Imagine that your goal is to discover how a brain works. One of the key aspects for achieving this is to understand how neurons and brain areas are interconnected, both at the structural and functional level. This knowledge requires the application of a diverse range of approaches, and the skill-set to understand how these approaches could be implemented. The Cajal course on Connectomics is an intensive three-week course that guides participants through the theory and practice of state-of-the art methods to address pertinent questions in the field of structural/functional connectomics — from mice to humans. This goal will be achieved through a unique balance of lectures from worldwide experts in their respective fields and experimental demonstrations and hands-on laboratory work (mini-projects) in small groups. These mini-projects encompass a diversity of techniques, ranging from EM- and super-resolution approaches to electrophysiological, calcium imaging, and optogenetic connectivity approaches in the behaving mouse, and from viral mono-trans-synaptic tracing and whole brain clearing and imaging methods to neuroimaging approaches using magnetic resonance imaging (functional and structural imaging) in both mice and human subjects (performed on the participants), as well as tractography of human postmortem tissue.
Participants will attend a lecture series featuring keynote speakers and interactive talks by experts in their fields regarding the specific techniques developed during the practical sessions. The rest of the time will be dedicated to mini-projects. These are divided into two themes (mice and humans), and each student will choose one mini-project from each theme. At the end of each block, students will present their results and experience from these projects. In addition, students will have the possibility to present their projects in their home-laboratories, as well as for ample interaction with the course faculty and speakers.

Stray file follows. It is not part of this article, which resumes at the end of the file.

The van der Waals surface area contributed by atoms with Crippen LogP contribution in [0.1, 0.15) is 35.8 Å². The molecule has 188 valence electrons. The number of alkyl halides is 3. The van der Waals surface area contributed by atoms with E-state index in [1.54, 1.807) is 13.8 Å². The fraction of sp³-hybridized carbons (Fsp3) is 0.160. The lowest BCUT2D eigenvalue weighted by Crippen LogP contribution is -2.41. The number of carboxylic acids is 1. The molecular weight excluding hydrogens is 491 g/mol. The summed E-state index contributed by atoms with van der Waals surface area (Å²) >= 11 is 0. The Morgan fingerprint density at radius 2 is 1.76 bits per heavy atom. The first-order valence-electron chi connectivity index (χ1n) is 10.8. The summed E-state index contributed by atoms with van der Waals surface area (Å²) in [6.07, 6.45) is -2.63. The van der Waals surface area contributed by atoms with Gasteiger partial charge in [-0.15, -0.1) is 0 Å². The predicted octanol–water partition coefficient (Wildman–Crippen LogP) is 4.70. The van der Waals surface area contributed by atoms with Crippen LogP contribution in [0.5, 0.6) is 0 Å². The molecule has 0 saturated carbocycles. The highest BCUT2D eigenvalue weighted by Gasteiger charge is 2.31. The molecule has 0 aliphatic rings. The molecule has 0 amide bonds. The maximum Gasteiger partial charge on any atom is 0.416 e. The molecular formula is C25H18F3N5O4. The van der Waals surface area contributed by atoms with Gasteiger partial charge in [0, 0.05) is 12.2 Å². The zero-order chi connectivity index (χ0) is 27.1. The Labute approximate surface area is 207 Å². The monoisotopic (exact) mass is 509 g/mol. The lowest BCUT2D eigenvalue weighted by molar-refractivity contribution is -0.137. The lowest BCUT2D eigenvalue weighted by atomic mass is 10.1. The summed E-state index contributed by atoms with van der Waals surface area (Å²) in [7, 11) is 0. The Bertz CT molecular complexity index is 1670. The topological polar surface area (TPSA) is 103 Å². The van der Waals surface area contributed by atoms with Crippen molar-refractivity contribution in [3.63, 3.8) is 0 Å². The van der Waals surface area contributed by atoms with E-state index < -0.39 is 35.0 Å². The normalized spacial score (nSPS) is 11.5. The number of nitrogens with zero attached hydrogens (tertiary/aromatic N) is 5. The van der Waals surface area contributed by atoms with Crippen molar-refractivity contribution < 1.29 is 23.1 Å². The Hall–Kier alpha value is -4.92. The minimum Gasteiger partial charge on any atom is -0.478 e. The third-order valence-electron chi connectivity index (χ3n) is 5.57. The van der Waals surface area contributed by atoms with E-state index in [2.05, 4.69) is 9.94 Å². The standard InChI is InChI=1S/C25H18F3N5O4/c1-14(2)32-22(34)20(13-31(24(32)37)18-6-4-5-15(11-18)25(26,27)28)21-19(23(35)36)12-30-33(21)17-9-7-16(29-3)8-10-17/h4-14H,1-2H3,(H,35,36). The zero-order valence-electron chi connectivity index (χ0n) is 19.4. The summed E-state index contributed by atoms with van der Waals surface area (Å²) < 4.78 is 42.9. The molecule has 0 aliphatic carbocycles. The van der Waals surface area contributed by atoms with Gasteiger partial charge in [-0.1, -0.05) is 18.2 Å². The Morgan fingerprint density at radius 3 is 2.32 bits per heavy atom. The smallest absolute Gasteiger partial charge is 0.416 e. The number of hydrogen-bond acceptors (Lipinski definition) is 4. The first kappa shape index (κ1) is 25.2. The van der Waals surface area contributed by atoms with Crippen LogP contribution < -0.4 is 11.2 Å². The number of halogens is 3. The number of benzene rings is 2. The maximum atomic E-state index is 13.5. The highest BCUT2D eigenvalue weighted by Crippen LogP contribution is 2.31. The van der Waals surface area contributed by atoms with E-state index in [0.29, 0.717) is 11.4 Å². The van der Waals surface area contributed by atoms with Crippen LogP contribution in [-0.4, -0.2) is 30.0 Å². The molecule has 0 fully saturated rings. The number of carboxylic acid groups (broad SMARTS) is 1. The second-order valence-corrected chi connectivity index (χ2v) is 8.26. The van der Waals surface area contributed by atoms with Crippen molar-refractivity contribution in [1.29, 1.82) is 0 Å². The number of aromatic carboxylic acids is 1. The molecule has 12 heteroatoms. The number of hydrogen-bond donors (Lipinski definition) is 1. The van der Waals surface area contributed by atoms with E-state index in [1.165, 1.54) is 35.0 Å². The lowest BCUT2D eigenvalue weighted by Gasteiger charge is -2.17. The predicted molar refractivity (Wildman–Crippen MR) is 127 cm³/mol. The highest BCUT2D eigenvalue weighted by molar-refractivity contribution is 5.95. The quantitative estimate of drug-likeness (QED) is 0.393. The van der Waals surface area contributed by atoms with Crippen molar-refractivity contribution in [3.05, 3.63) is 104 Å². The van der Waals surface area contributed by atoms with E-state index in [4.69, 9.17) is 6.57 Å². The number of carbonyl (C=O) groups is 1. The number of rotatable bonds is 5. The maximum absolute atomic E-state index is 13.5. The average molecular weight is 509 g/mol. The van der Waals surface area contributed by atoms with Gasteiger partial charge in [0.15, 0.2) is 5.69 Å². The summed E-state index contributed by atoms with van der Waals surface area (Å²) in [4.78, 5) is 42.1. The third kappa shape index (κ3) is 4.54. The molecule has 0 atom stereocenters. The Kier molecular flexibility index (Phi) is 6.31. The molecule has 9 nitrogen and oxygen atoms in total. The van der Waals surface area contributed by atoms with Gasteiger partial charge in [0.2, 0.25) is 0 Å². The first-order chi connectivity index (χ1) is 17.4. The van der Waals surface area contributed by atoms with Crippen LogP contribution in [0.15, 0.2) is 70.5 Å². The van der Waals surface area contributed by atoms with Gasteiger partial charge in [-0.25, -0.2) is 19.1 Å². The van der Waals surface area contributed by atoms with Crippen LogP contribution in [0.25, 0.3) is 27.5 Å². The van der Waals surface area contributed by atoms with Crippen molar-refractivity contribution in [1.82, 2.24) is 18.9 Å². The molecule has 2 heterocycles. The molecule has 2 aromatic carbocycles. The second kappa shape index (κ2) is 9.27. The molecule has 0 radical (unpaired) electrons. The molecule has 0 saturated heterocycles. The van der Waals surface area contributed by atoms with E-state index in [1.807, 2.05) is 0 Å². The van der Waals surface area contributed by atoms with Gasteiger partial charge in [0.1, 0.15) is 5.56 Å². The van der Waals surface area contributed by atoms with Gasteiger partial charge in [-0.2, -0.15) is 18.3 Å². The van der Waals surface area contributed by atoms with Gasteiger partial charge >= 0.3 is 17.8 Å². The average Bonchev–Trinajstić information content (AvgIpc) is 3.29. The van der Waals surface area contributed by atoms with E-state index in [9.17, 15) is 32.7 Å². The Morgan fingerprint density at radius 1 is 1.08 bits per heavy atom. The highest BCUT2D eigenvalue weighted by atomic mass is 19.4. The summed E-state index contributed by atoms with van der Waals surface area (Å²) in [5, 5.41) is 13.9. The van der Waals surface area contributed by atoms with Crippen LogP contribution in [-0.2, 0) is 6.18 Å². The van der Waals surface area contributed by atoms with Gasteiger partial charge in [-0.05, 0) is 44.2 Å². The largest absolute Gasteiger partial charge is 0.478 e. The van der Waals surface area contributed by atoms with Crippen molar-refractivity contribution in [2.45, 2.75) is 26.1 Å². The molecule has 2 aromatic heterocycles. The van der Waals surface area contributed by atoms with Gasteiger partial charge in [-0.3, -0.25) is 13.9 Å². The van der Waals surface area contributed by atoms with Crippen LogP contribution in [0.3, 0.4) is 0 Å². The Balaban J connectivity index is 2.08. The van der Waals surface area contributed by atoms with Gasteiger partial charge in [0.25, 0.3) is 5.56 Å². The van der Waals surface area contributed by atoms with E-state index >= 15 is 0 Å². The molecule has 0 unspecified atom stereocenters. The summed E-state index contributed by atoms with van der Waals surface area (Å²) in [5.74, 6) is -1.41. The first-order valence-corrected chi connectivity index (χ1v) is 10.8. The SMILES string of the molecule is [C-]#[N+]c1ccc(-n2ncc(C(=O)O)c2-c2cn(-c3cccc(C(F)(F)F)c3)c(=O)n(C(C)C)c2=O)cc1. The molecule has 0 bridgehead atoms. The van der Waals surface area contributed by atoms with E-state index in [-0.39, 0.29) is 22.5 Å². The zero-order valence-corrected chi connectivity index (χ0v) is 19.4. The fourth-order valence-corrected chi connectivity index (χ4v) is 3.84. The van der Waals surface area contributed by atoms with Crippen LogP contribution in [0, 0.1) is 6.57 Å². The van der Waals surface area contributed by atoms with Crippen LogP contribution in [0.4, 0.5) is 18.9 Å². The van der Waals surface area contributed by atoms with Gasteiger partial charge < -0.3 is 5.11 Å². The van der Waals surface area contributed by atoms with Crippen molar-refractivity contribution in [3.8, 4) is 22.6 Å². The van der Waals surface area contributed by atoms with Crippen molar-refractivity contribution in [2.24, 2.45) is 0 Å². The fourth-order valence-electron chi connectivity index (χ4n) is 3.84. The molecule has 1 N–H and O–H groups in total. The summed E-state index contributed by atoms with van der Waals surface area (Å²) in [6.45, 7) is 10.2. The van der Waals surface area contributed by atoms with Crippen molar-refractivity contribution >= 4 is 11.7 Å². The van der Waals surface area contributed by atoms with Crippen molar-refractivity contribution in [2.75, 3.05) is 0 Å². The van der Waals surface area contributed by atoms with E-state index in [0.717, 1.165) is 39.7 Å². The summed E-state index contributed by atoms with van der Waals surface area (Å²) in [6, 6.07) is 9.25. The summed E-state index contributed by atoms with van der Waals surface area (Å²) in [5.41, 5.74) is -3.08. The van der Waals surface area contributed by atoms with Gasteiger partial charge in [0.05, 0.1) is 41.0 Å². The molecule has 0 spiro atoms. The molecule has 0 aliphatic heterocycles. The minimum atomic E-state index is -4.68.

Ed Bullmore, University of Cambridge, UK
Julie Harris, Allen Institute for Brain Science, USA
Kenneth Harris, University College London, UK
Fritjof Helmchen, Brain Research Institute - UZH, Switzerland
Moritz Helmstaedter, Max Planck Institute for Brain Research, Germany
Troy Margrie, University College London, UK
Bernard Mazoyer, Bordeaux University, France
Thomas Mrsic-Flogel, University of Basel, Switzerland
Gordon Shepherd, Northwestern University, USA
Olaf Sporns, Indiana University, Bloomington, USA
Larry Swanson, University of Southern California, USA
Nathalie Tzourio-Mazoyer, Bordeaux University, France
Karl Zilles, Jülich Research Centre, Helmholtz Association of German Research Centres, Germany
Keynote speakers biosketches
List of instructors and related topics
Find information on the course miniprojects here.
Fee : 3.500 € (includes tuition fee, accommodation and meals)
The CAJAL programme offers 4 stipends per course (waived registration fee, not including travel expenses). Please apply through the course online application form. In order to identify candidates in real need of a stipend, any grant applicant is encouraged to first request funds from their lab, institution or government.
If you are a member of the Japan Neuroscience Society (JNS), please check the application call for partial grants on the JNS website.
If you are a member of the Australasian Neuroscience Society (ANS), partial grants are available. To be considered for funding, please indicate that you are a member inside the course application form in the stipend section.
Bordeaux Neurocampus, France
For enquiries, please contact: email@example.com